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Some wines pair with typical Halloween fare
By John H. Isacs

Many years ago when I was a kid in Connecticut, the United States, one of the most anticipated and exciting days of the year was Halloween. Not only did you get to act like a kid and dress in outrageous costumes but you also collected vast amounts of chocolates, candies and other treats.

Today, my nephews and niece celebrate Halloween in much the same manner even though commercialism is much greater.

Halloween is big business in the United States. According to the National Retail Associations, US consumers will spend nearly 7 billion US dollars this year making Halloween the second-largest commercial holiday after Christmas. Even winemakers have gotten into the act by releasing scary special edition wines. The commercialization of Halloween is, however, a relatively recent phenomenon.

Ancient roots

Over two millennium ago, Celtic tribes in northern Europe celebrated the pagan festival of Samhain on November 1 to mark the end of summer and beginning of winter. The preceding night, large bonfires were set to scare of the spirits of the dead.

When the Romans conquered the Celts, they brought with them their traditional Feralia and Pomona festivals that became merged with Samhain. Feralia commemorated the dead while Pomona honored the Roman goddess of fruit and trees.

In the mid-eighth century AD, Pope Gregory III established November 1 as All Martyrs Day and in AD 1,000 the church proclaimed November 2 All Souls’ Day.

By the late Middle Ages this amalgamated holiday became known as All Hallows’ Eve and eventually Halloween in English-speaking cultures.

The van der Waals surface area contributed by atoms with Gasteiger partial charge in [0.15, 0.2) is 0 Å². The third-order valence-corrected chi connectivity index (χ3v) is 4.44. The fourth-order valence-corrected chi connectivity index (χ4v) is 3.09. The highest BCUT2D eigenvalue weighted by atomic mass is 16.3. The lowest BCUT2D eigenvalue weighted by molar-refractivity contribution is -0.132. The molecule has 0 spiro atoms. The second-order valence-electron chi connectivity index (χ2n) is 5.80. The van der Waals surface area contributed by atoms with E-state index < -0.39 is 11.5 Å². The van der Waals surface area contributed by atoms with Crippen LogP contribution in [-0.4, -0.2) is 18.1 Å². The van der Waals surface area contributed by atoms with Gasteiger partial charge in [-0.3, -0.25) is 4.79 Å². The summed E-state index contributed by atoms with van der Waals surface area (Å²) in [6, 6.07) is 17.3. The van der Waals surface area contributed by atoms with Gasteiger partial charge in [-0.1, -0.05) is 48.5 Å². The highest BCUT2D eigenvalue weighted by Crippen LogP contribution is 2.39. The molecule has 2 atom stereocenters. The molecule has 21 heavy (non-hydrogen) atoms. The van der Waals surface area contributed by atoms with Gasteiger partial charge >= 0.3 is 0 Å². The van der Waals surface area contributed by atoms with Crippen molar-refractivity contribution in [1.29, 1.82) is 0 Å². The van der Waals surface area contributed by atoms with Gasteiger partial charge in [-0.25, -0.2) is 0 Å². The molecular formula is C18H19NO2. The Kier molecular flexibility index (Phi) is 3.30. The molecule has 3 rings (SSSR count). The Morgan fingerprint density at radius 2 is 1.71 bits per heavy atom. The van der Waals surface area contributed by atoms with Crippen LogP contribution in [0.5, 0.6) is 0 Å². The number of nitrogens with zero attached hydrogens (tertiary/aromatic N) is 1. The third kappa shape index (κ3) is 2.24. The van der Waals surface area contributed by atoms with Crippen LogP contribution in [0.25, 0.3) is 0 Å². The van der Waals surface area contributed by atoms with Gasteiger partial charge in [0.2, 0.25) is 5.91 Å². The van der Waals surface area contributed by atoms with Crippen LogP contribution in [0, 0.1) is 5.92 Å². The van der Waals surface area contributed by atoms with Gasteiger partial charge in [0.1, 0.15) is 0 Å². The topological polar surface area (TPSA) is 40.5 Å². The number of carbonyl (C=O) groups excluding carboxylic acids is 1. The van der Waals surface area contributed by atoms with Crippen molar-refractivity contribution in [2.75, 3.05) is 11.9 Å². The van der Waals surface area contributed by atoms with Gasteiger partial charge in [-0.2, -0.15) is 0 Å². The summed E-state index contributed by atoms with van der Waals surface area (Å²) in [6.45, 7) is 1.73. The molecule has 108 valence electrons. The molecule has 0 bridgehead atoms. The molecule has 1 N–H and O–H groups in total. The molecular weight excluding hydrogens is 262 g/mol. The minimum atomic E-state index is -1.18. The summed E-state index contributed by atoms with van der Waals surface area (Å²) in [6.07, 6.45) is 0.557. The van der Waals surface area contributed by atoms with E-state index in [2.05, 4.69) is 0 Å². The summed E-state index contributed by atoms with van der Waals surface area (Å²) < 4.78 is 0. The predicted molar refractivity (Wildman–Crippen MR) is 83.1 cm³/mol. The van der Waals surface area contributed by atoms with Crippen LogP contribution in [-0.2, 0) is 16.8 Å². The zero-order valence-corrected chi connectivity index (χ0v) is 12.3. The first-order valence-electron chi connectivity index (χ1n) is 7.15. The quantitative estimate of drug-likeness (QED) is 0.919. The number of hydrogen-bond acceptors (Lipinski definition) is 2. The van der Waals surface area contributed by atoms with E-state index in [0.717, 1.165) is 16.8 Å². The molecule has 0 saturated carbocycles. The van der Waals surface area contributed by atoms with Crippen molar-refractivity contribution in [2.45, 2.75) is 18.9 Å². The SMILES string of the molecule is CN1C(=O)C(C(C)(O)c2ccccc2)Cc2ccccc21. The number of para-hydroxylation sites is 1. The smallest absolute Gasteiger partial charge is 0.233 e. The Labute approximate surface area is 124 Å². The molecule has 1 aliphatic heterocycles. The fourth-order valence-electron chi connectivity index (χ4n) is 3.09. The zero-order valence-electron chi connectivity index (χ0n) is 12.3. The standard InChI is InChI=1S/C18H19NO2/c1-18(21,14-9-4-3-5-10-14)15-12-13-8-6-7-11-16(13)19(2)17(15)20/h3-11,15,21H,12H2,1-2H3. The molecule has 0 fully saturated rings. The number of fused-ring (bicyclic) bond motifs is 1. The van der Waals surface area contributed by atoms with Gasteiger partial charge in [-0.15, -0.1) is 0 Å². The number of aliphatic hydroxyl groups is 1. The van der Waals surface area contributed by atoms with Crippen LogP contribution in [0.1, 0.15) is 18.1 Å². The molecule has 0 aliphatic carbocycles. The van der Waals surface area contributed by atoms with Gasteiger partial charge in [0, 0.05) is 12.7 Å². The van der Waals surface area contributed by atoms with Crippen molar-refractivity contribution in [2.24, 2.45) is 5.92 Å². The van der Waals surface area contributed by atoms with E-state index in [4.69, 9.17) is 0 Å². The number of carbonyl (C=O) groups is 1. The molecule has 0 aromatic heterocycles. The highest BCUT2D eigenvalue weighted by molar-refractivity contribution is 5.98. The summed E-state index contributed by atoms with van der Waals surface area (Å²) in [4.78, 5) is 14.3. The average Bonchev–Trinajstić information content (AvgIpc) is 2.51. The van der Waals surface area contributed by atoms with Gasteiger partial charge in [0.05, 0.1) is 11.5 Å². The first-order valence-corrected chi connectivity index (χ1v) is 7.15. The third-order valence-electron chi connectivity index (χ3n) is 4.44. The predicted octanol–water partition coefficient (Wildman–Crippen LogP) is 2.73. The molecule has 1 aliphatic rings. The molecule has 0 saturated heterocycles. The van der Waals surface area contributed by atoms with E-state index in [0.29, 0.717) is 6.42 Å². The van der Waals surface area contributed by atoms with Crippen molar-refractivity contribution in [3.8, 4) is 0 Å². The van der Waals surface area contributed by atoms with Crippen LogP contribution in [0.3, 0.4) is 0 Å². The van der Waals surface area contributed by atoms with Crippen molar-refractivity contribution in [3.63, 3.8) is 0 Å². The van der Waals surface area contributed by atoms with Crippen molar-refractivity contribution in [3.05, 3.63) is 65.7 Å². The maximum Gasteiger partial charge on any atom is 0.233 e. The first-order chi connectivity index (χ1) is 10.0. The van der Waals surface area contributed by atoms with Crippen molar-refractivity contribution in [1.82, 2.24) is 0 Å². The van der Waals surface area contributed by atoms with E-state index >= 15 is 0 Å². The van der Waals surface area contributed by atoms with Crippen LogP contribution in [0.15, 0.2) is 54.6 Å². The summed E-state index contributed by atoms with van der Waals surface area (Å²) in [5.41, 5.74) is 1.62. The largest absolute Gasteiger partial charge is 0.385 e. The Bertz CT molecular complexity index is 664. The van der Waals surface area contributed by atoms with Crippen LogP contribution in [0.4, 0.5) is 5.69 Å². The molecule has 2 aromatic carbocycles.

The Medieval practice of the poor going house to house begging for food and money was a precursor to modern day trick-or-treating. The first documented use of the term “trick-or-treat” was in Alberta Canada in 1927. By the following decade the practice was common all over North America.

Wines for traditional foods

All this history has made me decidedly thirsty. Candy is certainly the treat most associated with modern Halloween, but I’ve already written about wines with Halloween candy, and there are two traditional foods with more historic roots to the holiday.

Perhaps the food most associated with Halloween is the pumpkin. The tradition of making jack-o’-lanterns started in Ireland and Scotland when turnips were carved into lanterns to remember souls in purgatory and help guide them to heaven.

Nineteenth-century immigrants to North America kept the custom but used the readily available and easier to carve pumpkin. Roasted pumpkin, pumpkin pies, cakes and puddings became associated with Halloween as well as Thanksgiving.

Muscat de Beaumes-de-Venice sweet wines from the Southern Rhone are great with sweet pumpkin pies, cakes and puddings. Choose a top producer like Guigal or Jaboulet and you’ll be in for a hauntingly good treat. Other pumpkin-friendly wines include Vin Santo from Tuscany, Italy as well as Moscato d’Asti lightly sparkling wines from Piedmont, Italy.

Candied apples are another Halloween treat. Associating apples with this holiday most likely days back to the Roman holiday of Pomona as the Roman goddess of fruit and trees was often commemorated with offerings of seasonal apples.

Apples pair well with many wines but the sweetness of the candy syrup covering the apples demands a sweet wine with a good dose of residual sugar like a Pedro Ximenez Sherry from Jerez, Spain.

Lustau, Gonzalez Byass, Williams & Humbert and Herederos de Agueso are just a few top bodegas with wines available in town. One may even choose to forgo pairing wine with candied apples and instead enjoy a good glass of hard cider. Just don’t ask me where to find it in Shanghai.

Spooky wines

Another fun and creative way for adults to celebrate Halloween is to drink scary wines. In Halloweens past I’ve recommended demonic wines like the Casillero del Diablo — “cellar of the devil” — varietal series of wine from Chilean producer Concha y Toro and Egri Bikaver Bull’s Blood red wines from Hungry.

This Halloween readers may also try ghoulish wines like Armida Winery Poizin Zinfandel with a skull and cross-bones on the label, Vampire Wines varietal wines from California, Ghost Pines Chardonnay from Napa Valley and The Velvet Devil Merlot from Columbia Valley in Washington state.

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